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My 'Baptism by Fire': Democratic Convention in Chicago, 1968, 44 Years Ago Today | The Nation

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Greg Mitchell

Greg Mitchell

Media, politics and culture.

My 'Baptism by Fire': Democratic Convention in Chicago, 1968, 44 Years Ago Today

With another sultry August nearing a close, the GOP national convention (finally) in full swing, and a hot fall political season to come, I can’t help recalling the first major political event that I covered, or even attended, (many anti-war marches in DC were to come) forty-four years ago this week. Yes, it was the infamous Democratic convention in Chicago, when the conflict in the streets, and on the convention floor, turned bloody—on this day in 1968.

I never made it inside the convention hall—but I did grab a front-row seat for what “went down” in the streets, as we used to say.

The week culminated on the night of August 28 in the crushing of Senator Eugene McCarthy’s anti-Vietnam crusade inside the convention hall and the cracking of peacenik skulls by Mayor Richard Daley’s police in the streets. Together, this doomed Hubert Humphrey to defeat in November at the hands of Richard Nixon. McCarthy and Robert F. Kennedy had gained most of the votes during the primaries, but HHH still got the nod at the convention.

I’d been a political-campaign junkie all my life. At the age of 8, I paraded in front of my boyhood home in Niagara Falls, New York, waving an “I Like Ike” sign, and in 1960 took Nixon’s side in a big school debate (I lost that vote, 22-3). In 1968 I got to cover my first presidential campaign when one of McCarthy’s nephews came to town, before the state primary, and I interviewed him for the Niagara Falls Gazette, where I worked as a summer reporter during college. I had been chair of the McCarthy campaign at my college and lived and died with his campaign that spring.

My assignment for the Gazette: I was to hang out with the young McCarthyites and the anti-war protesters. To get to Chicago I took my first ride on a jetliner.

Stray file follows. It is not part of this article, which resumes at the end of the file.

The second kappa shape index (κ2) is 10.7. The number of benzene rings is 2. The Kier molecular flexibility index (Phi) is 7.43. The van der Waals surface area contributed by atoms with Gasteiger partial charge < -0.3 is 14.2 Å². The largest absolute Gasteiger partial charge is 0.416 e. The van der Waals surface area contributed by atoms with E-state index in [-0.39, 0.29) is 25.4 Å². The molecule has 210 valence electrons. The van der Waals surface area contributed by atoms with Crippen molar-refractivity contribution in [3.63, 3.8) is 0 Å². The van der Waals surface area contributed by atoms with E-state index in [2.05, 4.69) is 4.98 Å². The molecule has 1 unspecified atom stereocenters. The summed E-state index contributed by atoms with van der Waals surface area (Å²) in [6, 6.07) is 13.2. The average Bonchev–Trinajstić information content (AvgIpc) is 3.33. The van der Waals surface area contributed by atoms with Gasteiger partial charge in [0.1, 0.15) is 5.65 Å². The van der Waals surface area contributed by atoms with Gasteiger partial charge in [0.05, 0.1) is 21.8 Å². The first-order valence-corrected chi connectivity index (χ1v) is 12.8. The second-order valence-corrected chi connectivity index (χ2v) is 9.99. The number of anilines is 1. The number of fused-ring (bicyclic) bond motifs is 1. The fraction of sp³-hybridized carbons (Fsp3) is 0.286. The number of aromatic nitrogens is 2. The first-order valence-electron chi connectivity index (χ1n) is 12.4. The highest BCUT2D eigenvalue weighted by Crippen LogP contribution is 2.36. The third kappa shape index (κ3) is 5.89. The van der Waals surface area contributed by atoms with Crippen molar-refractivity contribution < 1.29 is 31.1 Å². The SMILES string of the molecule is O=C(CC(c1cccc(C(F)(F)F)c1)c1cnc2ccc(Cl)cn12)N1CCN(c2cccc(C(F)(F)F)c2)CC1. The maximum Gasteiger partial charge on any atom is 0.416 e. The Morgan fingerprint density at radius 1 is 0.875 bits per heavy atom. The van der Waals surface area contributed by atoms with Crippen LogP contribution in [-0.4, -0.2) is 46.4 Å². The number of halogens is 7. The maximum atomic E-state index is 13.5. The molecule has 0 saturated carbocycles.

To make a long story short: after two nights of skirmishes in the streets, on the climactic night of August 28, 1968, I ended up a dozen feet from ground level at the Conrad Hilton Hotel in downtown Chicago. I was in McCarthy headquarters watching the anti-war plank get voted down by the Dems, as reporters got pushed around by cops on the floor. Then McCarthy (and George McGovern, who had carried the ball for the forces of the assassinated Robert F. Kennedy) got ready for his inevitable rejection at the hands of the delegates.

Suddenly the TV screens were filled with images of protesters getting beaten up near a major intersection on Michigan Avenue near Grant Park. Almost as one, in a surreal moment, we realized that, hey, that was just a few dozen yards directly below us. With the windows on the street side of the huge room tightly closed we couldn’t hear the screams or even smell the tear gas—that is, until we pulled back the curtains and cracked open the glass.

Then we could see police savagely attacking protesters with nightsticks at the intersection directly below. What would later be labeled a “police riot” by a federal panel was in full swing.

Within minutes, I screwed up my courage and headed for the streets. By that time, the peak violence had passed, but cops were still pushing reporters and other innocent bystanders through plate glass windows at the front of the hotel. I held back in the lobby, where someone had set off a stink bomb.

Finally, I crossed to Grant Park where the angry protest crowd gathered, with armed soldiers and jeeps covered with barbed wire and carrying machines guns forming a line along the street. We feared they could move forward and try to push us out of the park at any moment (and many were ready to resist). Yet there I stayed all night, as the crowd and chants of “pig” directed at the cops increased. Many in the crowd wore bandages or had fresh blood on their faces. Phil Ochs arrived and sang, along with other notables, including some of the peacenik delegates, plus Dick Gregory.

In the morning some of us filled the lobby of the Hilton and when delegates exited for the final day of the shattered convention we chanted, “You killed the party! You killed the party!”

When I returned to Niagara Falls that Friday, I wrote a column for that Sunday’s paper. I described the eerie feeling of sitting in Grant Park, and thousands around me yelling at the soldiers and the media, “The whole world is watching!”—and knowing that, for once, it was true.

Greg Mitchell’s political campaign books include The Campaign of the Century, Tricky Dick and the Pink Lady and Why Obama Won.

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